China’s stock market was a roller coaster in 2012, and those investors with a weak stomach for unpredictability probably found the ride unpleasant.
-Mark Mobius, executive chairman, emerging markets group, Frankling Templeton
China’s stock market was a roller coaster in 2012, and those investors with a weak stomach for unpredictability probably found the ride unpleasant. It’s true that by many measures last year’s weak market performance in China’s A share market was disappointing, but in a market of this size the story isn’t all good or all bad, so unlike the market masses, I remain confident about China’s prospects and continue to search for long-term investment opportunities in China. As the late Sir John Templeton famously said, “The time of maximum pessimism is the best time to buy, and the time of maximum optimism is the best time to sell.”
For instance, from my team’s value perspective, China’s local equity market appears relatively cheap at the moment with the Shanghai A shares average price/earnings ratio at 12 times, as of mid-January 2013.1 Equity valuations overall are currently not much above their 2008 lows, although we believe earnings downgrades may have peaked.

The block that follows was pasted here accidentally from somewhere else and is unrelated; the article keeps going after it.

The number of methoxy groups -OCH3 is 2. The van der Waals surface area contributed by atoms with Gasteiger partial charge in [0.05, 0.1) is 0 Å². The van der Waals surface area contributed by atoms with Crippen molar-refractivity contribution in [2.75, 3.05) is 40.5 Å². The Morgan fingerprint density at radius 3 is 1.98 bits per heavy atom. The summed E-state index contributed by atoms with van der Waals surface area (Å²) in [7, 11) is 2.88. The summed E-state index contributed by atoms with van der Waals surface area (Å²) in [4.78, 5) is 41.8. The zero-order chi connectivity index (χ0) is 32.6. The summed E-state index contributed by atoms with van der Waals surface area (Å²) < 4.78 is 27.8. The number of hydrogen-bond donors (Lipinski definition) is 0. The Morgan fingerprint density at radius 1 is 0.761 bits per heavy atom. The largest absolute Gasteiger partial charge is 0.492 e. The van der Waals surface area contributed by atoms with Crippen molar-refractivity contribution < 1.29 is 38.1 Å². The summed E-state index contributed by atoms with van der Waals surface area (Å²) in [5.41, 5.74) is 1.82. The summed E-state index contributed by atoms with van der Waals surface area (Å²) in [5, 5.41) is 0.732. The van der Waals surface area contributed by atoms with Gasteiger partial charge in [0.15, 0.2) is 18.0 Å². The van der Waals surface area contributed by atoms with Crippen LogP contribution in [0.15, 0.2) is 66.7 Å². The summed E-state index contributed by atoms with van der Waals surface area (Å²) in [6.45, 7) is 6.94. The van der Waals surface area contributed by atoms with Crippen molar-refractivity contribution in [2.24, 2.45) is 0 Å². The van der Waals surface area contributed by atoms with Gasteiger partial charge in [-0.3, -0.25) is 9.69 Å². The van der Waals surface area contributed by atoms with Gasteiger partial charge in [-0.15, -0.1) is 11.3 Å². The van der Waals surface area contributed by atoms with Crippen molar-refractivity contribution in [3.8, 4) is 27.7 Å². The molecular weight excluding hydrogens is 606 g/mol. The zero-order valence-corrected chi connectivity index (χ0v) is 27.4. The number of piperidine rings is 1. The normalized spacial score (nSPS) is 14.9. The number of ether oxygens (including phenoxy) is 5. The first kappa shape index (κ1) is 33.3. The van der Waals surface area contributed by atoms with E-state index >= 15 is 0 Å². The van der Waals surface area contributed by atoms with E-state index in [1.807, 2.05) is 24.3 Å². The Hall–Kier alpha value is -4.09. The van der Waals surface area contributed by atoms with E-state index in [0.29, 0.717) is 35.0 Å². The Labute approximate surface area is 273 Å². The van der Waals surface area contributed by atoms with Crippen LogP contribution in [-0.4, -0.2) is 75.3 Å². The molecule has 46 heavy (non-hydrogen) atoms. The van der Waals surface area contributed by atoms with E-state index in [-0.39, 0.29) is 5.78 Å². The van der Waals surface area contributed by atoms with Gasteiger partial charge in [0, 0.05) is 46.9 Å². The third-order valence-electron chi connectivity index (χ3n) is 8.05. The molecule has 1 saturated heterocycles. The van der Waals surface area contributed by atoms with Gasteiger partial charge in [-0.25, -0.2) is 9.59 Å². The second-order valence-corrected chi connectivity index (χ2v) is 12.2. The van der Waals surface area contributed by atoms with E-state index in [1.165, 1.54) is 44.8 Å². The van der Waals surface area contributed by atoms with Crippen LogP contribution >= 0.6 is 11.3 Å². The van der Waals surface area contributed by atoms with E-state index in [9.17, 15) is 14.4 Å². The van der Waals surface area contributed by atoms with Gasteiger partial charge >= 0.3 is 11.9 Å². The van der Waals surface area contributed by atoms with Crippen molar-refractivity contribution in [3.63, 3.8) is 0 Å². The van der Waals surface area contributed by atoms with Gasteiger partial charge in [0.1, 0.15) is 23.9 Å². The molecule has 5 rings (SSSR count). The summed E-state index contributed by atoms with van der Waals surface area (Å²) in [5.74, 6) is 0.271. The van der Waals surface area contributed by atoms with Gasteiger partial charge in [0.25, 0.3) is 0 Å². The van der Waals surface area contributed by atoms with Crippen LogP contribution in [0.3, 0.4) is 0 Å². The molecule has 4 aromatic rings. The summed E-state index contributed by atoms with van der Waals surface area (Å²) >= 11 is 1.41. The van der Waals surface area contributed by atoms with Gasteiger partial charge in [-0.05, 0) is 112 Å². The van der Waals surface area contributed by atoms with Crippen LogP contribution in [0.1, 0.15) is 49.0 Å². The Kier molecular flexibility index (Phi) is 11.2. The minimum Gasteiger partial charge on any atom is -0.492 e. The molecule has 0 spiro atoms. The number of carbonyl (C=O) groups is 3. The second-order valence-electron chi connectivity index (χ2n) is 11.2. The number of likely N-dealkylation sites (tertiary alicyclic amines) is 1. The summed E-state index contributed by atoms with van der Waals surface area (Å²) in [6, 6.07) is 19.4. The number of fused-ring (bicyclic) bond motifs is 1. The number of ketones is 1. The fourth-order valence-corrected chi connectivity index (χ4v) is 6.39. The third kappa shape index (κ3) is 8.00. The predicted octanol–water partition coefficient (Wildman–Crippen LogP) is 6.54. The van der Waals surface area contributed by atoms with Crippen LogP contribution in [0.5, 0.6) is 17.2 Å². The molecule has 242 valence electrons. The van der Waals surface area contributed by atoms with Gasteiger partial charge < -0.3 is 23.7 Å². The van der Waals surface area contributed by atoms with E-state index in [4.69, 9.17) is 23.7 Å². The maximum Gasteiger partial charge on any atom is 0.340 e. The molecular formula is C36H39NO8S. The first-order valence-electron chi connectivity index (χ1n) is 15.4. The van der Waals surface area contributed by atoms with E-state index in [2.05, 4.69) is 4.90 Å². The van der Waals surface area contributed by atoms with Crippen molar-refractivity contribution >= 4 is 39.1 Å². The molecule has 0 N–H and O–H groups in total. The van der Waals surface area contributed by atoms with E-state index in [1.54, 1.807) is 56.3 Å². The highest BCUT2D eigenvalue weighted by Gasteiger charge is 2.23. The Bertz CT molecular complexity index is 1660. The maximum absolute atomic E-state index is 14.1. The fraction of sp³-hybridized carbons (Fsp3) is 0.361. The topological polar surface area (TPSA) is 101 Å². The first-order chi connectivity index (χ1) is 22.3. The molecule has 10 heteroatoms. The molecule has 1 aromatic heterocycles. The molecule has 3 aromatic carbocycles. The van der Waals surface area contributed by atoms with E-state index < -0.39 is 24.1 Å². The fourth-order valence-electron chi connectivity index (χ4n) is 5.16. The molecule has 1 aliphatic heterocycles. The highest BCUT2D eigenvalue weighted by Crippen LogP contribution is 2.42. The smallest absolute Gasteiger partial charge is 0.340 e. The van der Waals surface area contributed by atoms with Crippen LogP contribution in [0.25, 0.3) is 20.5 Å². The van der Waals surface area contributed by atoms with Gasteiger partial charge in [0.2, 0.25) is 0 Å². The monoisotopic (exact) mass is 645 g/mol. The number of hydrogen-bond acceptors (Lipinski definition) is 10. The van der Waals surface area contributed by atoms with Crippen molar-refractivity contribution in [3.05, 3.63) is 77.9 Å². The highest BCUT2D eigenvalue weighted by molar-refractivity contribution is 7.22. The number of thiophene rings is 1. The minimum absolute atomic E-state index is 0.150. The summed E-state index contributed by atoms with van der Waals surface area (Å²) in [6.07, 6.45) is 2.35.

Retail Investors Swing the Market
In the early part of the past decade, China’s local equity market charted a bullish course. The Shanghai Composite Index (of A and B shares listed on the Shanghai Stock Exchange) rose from about 1,000 in 2005 to above 6,000 in October 2007. It then crashed, taking many local investors with it. The market was then able to regain some lost ground, but in December 2012, it fell back to a four-year low, and the index stood just above 2,300 as of mid-January. Retail (individual) investor participation accounts for about 80% of the Shanghai and Shenzhen A share markets. That being the case, retail investor sentiment is a driving force behind market fluctuations. (For more information on the different equity markets in China, read my previous post, “The ABCs of China’s Share Markets.”)